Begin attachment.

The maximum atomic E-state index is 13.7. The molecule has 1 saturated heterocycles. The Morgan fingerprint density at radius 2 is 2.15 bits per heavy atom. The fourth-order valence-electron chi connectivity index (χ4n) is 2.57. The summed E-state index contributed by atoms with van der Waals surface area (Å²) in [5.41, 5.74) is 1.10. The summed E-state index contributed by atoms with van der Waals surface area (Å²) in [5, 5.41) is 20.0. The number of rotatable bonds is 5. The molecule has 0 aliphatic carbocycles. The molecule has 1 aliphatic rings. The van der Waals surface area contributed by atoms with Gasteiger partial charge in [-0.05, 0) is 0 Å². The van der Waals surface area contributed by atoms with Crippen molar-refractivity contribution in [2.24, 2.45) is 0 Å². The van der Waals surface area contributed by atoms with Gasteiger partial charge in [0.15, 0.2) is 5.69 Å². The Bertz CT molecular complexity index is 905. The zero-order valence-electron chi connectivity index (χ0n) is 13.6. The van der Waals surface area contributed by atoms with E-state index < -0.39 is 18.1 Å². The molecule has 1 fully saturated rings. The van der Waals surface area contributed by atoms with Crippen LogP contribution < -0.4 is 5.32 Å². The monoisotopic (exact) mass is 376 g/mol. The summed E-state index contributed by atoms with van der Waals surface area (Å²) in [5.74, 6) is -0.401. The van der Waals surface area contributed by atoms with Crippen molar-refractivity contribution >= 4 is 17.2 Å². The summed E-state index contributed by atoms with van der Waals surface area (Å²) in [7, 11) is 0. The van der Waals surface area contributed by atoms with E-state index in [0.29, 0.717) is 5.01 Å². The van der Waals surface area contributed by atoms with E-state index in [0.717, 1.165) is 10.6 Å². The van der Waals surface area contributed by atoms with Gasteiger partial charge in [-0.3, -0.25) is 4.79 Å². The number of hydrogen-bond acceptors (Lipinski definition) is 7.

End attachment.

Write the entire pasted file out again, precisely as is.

The maximum atomic E-state index is 13.7. The molecule has 1 saturated heterocycles. The Morgan fingerprint density at radius 2 is 2.15 bits per heavy atom. The fourth-order valence-electron chi connectivity index (χ4n) is 2.57. The summed E-state index contributed by atoms with van der Waals surface area (Å²) in [5.41, 5.74) is 1.10. The summed E-state index contributed by atoms with van der Waals surface area (Å²) in [5, 5.41) is 20.0. The number of rotatable bonds is 5. The molecule has 0 aliphatic carbocycles. The molecule has 1 aliphatic rings. The van der Waals surface area contributed by atoms with Gasteiger partial charge in [-0.05, 0) is 0 Å². The van der Waals surface area contributed by atoms with Crippen molar-refractivity contribution in [2.24, 2.45) is 0 Å². The van der Waals surface area contributed by atoms with Gasteiger partial charge in [0.15, 0.2) is 5.69 Å². The Bertz CT molecular complexity index is 905. The zero-order valence-electron chi connectivity index (χ0n) is 13.6. The van der Waals surface area contributed by atoms with E-state index < -0.39 is 18.1 Å². The molecule has 1 fully saturated rings. The van der Waals surface area contributed by atoms with Crippen LogP contribution < -0.4 is 5.32 Å². The monoisotopic (exact) mass is 376 g/mol. The summed E-state index contributed by atoms with van der Waals surface area (Å²) in [5.74, 6) is -0.401. The van der Waals surface area contributed by atoms with Crippen molar-refractivity contribution >= 4 is 17.2 Å². The summed E-state index contributed by atoms with van der Waals surface area (Å²) in [7, 11) is 0. The van der Waals surface area contributed by atoms with E-state index in [0.29, 0.717) is 5.01 Å². The van der Waals surface area contributed by atoms with E-state index in [0.717, 1.165) is 10.6 Å². The van der Waals surface area contributed by atoms with Gasteiger partial charge in [-0.3, -0.25) is 4.79 Å². The number of hydrogen-bond acceptors (Lipinski definition) is 7.